New Computer History Exhibit
For those that don't live or visit the Silicon Valley, the Computer History Museum is an amazingly well put-together museum in Mountain View, cataloging the various stages and advances in computing in not only the most recent fifty years, but even earlier computing processes before digital computing.
Previously, their exhibit consisted primarily of one large warehouse room filled with miscellaneous computer equipment, roughly sorted in chronological order from slide rules, to WW2-era tube calculators, up to the end of the mainframe and beginning of minicomputer eras. It was one of those rooms that lay-men would spend half an hour walking through with the guided tour, but us nerds would need to make the pilgrimage a second day because 10am-5pm just wasn't enough hours to drool over things like the innards of a Cray-1 and one of Google's first rack servers.
Last December (2010), the CHM closed the main archive exhibit and announced that they were working on a new and improved exhibit to be opened in January. Of course, I had to go back to school in January, but my Dad and I were sitting around this morning, having little important to do, and decided that we should finally go experience this new exhibit.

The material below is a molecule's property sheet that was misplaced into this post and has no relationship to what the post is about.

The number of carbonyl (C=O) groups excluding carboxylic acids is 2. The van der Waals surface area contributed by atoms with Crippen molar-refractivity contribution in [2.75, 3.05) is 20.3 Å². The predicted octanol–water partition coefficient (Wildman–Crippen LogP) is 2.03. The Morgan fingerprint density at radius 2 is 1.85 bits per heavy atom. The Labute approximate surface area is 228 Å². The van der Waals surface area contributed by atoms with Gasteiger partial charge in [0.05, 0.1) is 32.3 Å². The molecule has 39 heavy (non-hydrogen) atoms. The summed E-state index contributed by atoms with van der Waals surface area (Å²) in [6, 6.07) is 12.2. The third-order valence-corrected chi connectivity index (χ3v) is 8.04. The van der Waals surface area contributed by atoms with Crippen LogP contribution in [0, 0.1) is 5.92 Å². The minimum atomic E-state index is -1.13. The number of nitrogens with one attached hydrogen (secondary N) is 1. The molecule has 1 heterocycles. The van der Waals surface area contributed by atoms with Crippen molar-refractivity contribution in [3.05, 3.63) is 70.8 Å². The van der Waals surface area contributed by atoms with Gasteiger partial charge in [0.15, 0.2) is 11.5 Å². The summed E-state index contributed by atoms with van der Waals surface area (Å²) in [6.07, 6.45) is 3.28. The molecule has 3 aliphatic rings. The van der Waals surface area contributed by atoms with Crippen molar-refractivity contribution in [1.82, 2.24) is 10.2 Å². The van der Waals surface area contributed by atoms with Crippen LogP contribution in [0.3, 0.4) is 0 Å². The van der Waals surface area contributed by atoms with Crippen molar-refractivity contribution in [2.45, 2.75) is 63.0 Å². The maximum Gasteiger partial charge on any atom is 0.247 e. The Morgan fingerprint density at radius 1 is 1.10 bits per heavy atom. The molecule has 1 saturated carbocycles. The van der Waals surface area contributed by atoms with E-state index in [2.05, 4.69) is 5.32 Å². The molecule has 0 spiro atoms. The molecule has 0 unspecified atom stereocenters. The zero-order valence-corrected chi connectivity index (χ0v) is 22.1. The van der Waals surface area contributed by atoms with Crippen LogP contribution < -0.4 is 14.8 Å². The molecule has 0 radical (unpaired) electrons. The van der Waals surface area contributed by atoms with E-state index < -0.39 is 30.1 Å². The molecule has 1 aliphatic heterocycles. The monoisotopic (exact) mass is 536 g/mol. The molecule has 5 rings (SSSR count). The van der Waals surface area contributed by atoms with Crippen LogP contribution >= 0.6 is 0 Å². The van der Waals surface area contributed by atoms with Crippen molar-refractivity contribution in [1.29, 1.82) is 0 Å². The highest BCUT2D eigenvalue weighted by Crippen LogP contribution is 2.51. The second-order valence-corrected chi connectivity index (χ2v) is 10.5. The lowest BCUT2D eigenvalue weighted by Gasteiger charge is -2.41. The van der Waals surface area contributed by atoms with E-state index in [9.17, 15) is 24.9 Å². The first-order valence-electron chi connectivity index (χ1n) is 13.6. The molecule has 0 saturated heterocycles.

Now don't get me wrong, it is a technically much better exhibit. They actually don't use the original warehouse space at all, but used the other half of the building, to the right of the lobby. They do an amazing good job of separating out the different ages and categories of computers and technologies, and interpreting them, giving the lay-men an idea of where what they're looking at fits in in the computing history timeline.
As someone who already pretty much knows that core memory is and what punch cards look like, it is a much less interesting museum. They have maybe 15-20% of the raw hardware displayed that they previously had. We walked through the exhibit for an hour and a half, getting lost three or four times in their Ikea-like maze of walls, and read all of the nice little interpretive signs under the iconic pieces of historical hardware, and... that was about it...
We had fun playing "count the number of pieces of hardware on display we can pull out of our junk boxes," but as someone coming already aware of the general progression of computing history, the entire experience ended up feeling very... cursory. I walked out the end thinking "That was a nice introduction, now where is the other half of the new exhibit?"
They're doing a very good job, the new exhibit is a much more appropriate lay-man's introduction, and at $12 the museum is still a steal, but as a serious hardware nerd, it's hard to not look back at what they had previously and be a little disappointed.